The Georgia Department of Community Health on Friday rejected WellStar Health System's .
"Northside Hospital is pleased that the Commissioner’s office has upheld all previous affirmative decisions rendered by the DCH," hospital spokesman Russ Davis said in a statement. "The citizens of Cherokee County are overwhelmingly in support of Northside’s plans for the replacement hospital.
Since last year, WellStar Health System officials have contended that .
They have said that Northside's actions and statements have made it clear that the new facility will greatly expand the services currently provided at Northside's present home on .
"Thus, like every other hospital in the state, they must go through the (Certificate of Need) process" that regulates the construction of health care facilities, WellStar spokesman Keith Bowermaster told Canton-Sixes Patch back in November.
The in October. But in November, with the same agency. A ."
That . WellStar requested an agency review hearing with Department of Community Health, which state officials turned down on Friday. It was the Marietta health care provider's last recourse in the process to obtain a final decision from the Department of Community Health.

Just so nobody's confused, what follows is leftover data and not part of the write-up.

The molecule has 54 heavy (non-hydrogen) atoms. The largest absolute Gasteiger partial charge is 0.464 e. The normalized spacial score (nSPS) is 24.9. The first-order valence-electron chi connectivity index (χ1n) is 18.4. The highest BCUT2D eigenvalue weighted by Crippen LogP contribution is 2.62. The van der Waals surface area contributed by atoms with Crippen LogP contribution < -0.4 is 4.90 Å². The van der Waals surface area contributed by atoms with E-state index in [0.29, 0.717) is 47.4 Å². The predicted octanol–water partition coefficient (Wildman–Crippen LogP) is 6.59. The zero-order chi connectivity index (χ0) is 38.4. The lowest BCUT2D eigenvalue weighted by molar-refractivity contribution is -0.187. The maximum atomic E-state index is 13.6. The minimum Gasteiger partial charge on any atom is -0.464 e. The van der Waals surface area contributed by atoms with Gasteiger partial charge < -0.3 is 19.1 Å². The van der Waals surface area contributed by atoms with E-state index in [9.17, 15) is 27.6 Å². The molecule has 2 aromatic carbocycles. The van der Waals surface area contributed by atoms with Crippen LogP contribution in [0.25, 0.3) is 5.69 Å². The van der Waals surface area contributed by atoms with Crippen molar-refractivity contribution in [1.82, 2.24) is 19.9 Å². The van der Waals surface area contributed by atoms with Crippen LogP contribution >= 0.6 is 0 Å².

"There is competent and substantial evidence in the record to support the Hearing Officer’s affirmative decision for the project on February 23, 2012," the department said in its latest ruling.
Northside has always maintained that it was exempt from that Certificate of Need review because the distance between the proposed site and the current one is less than three miles.
"The General Assembly ... expressly provided in 2008 that the relocation of an urban health care facility within a three mile radius of the existing facility would not require CON review or approval so long as the facility does not propose to offer any new or expanded clinical health services at the new location," Davis, Northside's spokesman, said last year. "While the relocated hospital will be state-of-the art, larger, and be located on a campus with ample room for further expansion as the community’s needs grow, the hospital service offerings will not change in connection with the relocation."
Today, he said he hopes "that this final decision from the state will cause WellStar to cease its continued efforts to delay this project."
Once all opposition is dropped, the project is expected to be completed within two years after the start of construction.